Traditionally, emphasis was placed on identifying the dominant dog and reinforcing the dominant status. But ill dogs no longer communicate normally. They also perceive or anticipate dangers or threats that are real or imaginary. Not all inter-dog aggression cases are due to hierarchical conflicts. The ideal situation is to be able to visualize the behavioural sequence (directly or on video). Is each dog signalling appropriately and is each dog reading the signals properly?

Treatment of inter-dog aggression with normal dogs that are fighting is easily achieved by establishing "hierarchy". The dog that is physically most likely to win will be fed, walked, or given attention first. If the fighting only occurs over special food items or toys, these triggers can simply be removed from the environment.

Treatment of anxious (ill) dogs includes pharmacological intervention, behaviour modification, and a systemic approach. Clients are instructed not to use body parts to separate fighting dogs. We are no longer talking about a dominant or submissive dog but instead we are considering behaviours that are normal or illness-related. Dogs are separated when supervision is impossible. The dog behaving appropriately (and normally) is reinforced. This dog receives everything first. He gets attention, food, treats, first. Each dog must sit before any interaction with any given person takes place. They can be fitted with head collars (Gentle Leaders®). Eventually the dogs are taught to sit in each other's presence and are rewarded for being non-aggressive in each other's presence. The aggressor can be medicated with clomipramine, fluoxetine, or fluvoxamine. None of these drugs are labeled for use for aggression in dogs. Complete blood cell counts and biochemistry panels are always done prior to prescribing medication for behavioural conditions. Occasionally victims also require medication. Duration of pharmacological therapy varies from case to case.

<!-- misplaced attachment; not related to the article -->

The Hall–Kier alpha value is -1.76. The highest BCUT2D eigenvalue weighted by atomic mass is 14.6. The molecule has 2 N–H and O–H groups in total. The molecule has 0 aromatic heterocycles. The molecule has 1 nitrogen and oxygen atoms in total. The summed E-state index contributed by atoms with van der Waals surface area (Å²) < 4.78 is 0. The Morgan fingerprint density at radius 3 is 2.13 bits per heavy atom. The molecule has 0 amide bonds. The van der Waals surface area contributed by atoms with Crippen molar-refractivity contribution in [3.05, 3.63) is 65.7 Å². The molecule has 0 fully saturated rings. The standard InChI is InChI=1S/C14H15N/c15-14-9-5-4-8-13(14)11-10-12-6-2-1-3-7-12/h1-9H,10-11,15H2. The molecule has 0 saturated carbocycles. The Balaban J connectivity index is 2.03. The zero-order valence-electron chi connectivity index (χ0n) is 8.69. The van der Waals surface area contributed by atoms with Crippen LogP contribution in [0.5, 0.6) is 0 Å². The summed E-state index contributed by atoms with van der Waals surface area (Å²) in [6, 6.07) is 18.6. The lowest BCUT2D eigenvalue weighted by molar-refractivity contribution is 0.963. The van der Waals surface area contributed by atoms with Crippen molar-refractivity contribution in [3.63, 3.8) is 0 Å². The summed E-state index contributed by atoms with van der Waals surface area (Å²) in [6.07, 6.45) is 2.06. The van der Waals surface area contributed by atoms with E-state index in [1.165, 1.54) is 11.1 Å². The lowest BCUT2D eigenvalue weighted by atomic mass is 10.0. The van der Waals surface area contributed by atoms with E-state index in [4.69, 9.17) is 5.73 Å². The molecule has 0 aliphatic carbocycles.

This approach distinguishing normal patients from ill dogs (anxiety-related disorders) can simplify decisions in terms of treatment. Questions such as which dog should be favoured or which dog should be medicated are easily answered.


1.  Overall KL, (1997): Clinical Behavioral Medicine for Small Animals. St. Louis, Mosby-Year Book Inc.

2.  Shyan MR, Fortune KA, King C., (2003): "Bark parks"--A Study on Interdog Aggression in a Limited-Control Environment. Journal of Applied Animal Welfare Science, 6 (1), 25-32.

Speaker Information
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Diane Frank, DMV, DACVB
University of Montreal
QC, Canada